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REgenTT Perspectives presents: Amrita Collymore


At REgenTT Perspectives we aim to give a platform to those who are passionate about making a positive change in Trinidad and Tobago and to inspire others to action. One such person is our newest contributor Miss Amrita Collymore, a student of Civil with Environmental Engineering, and a young lady with a real passion for creating sustainable cities and improving the built environment. Below are some insights into Amrita's future goals and inspirations, a truly inspiring individual.

Ms. Amrita Collymore, BSc Candidate in Civil with Environmental Engineering

What are you currently studying and what inspired you to pursue this qualification?


I am currently pursuing a BSc in Civil with Environmental Engineering.I never truly knew what career path I wanted to follow and I did not know much about civil engineering before I started this degree, however, I have always been fascinated with green building design. During my free time I would find myself binge-watching YouTube videos on new and innovative ways people were using old and new technology to make infrastructure more sustainable and environmentally-friendly. When the time came to choose my degree, I decided I wanted to do something related to green building. I was advised that Civil Engineering would be a good place to start and so, here I am.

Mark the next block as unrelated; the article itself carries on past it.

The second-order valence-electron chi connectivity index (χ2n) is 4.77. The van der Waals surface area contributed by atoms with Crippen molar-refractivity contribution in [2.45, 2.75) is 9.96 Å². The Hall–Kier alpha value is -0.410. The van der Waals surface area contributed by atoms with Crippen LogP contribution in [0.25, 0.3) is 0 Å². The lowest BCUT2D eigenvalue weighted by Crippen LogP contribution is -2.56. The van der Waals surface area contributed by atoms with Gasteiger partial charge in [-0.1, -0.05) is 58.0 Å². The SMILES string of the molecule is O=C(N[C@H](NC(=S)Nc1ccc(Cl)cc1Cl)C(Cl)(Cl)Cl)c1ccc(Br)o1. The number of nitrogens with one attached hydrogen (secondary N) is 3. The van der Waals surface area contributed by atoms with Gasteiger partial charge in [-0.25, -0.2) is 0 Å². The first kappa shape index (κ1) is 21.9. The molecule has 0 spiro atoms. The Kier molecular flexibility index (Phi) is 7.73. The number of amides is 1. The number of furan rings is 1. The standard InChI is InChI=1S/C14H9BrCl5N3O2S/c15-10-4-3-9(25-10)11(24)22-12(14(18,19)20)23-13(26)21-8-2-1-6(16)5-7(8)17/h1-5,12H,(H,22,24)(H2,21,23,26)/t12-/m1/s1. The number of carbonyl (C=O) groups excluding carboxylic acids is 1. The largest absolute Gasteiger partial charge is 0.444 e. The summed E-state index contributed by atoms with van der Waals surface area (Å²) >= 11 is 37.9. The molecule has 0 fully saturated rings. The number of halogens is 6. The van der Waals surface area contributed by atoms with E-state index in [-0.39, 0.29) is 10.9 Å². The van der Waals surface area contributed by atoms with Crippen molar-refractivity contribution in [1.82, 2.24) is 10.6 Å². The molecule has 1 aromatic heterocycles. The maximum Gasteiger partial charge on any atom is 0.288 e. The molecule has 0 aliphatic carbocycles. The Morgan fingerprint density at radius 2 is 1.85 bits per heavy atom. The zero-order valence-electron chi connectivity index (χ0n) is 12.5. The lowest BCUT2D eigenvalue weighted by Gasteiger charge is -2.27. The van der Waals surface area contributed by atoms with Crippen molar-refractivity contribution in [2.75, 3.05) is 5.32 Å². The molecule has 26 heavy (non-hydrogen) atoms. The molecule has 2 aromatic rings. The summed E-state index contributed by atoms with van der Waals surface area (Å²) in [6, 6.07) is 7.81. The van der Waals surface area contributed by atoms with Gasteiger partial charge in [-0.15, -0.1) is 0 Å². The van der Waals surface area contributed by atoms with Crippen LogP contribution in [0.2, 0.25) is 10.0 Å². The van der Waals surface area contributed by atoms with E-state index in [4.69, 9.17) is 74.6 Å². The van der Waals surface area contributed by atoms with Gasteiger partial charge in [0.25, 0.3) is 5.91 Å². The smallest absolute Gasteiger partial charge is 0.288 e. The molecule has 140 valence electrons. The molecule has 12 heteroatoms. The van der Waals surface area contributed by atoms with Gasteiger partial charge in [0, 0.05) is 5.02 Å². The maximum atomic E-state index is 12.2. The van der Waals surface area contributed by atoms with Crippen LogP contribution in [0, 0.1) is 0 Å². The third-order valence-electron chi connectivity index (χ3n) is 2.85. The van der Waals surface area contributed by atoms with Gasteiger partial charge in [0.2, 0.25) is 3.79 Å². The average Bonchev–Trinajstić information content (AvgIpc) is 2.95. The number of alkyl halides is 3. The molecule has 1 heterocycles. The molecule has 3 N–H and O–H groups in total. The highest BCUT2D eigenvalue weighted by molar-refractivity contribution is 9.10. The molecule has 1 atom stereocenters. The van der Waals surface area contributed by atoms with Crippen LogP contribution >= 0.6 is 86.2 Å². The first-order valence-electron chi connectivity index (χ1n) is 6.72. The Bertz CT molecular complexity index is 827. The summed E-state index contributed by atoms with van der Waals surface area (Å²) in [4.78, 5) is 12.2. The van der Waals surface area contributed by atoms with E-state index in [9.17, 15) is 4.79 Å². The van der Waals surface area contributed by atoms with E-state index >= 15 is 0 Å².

Do you think we as a nation value the input of students and researchers?


T&T is a highly educated society yet; I don’t think we value our students or researchers enough and it is reflected in the lack of innovators/innovations coming out of our country. This is not due to a lack of talented people as many of our nationals are going abroad and doing amazing work. It more has to do with our education system and institutions which don’t provide spaces or resources to encourage research which will in turn result in innovation. Many students end up going to school just to get a degree then get employment, instead of going to school to become true thinkers and problem solvers.